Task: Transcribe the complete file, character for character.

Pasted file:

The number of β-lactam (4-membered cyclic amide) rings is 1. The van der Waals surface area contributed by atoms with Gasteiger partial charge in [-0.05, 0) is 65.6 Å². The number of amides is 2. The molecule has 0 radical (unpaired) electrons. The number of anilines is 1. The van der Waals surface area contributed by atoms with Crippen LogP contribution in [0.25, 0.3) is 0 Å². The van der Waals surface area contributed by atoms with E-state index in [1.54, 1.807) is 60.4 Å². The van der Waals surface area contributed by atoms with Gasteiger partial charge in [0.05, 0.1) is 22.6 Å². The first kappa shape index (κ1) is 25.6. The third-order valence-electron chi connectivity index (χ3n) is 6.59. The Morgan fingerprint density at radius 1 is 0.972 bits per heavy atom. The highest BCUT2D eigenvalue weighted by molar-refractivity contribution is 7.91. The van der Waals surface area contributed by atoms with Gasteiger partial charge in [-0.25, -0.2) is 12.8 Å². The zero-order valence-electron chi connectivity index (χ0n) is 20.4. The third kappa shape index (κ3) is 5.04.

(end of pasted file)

The number of β-lactam (4-membered cyclic amide) rings is 1. The van der Waals surface area contributed by atoms with Gasteiger partial charge in [-0.05, 0) is 65.6 Å². The number of amides is 2. The molecule has 0 radical (unpaired) electrons. The number of anilines is 1. The van der Waals surface area contributed by atoms with Crippen LogP contribution in [0.25, 0.3) is 0 Å². The van der Waals surface area contributed by atoms with E-state index in [1.54, 1.807) is 60.4 Å². The van der Waals surface area contributed by atoms with Gasteiger partial charge in [0.05, 0.1) is 22.6 Å². The first kappa shape index (κ1) is 25.6. The third-order valence-electron chi connectivity index (χ3n) is 6.59. The Morgan fingerprint density at radius 1 is 0.972 bits per heavy atom. The highest BCUT2D eigenvalue weighted by molar-refractivity contribution is 7.91. The van der Waals surface area contributed by atoms with Gasteiger partial charge in [-0.25, -0.2) is 12.8 Å². The zero-order valence-electron chi connectivity index (χ0n) is 20.4. The third kappa shape index (κ3) is 5.04.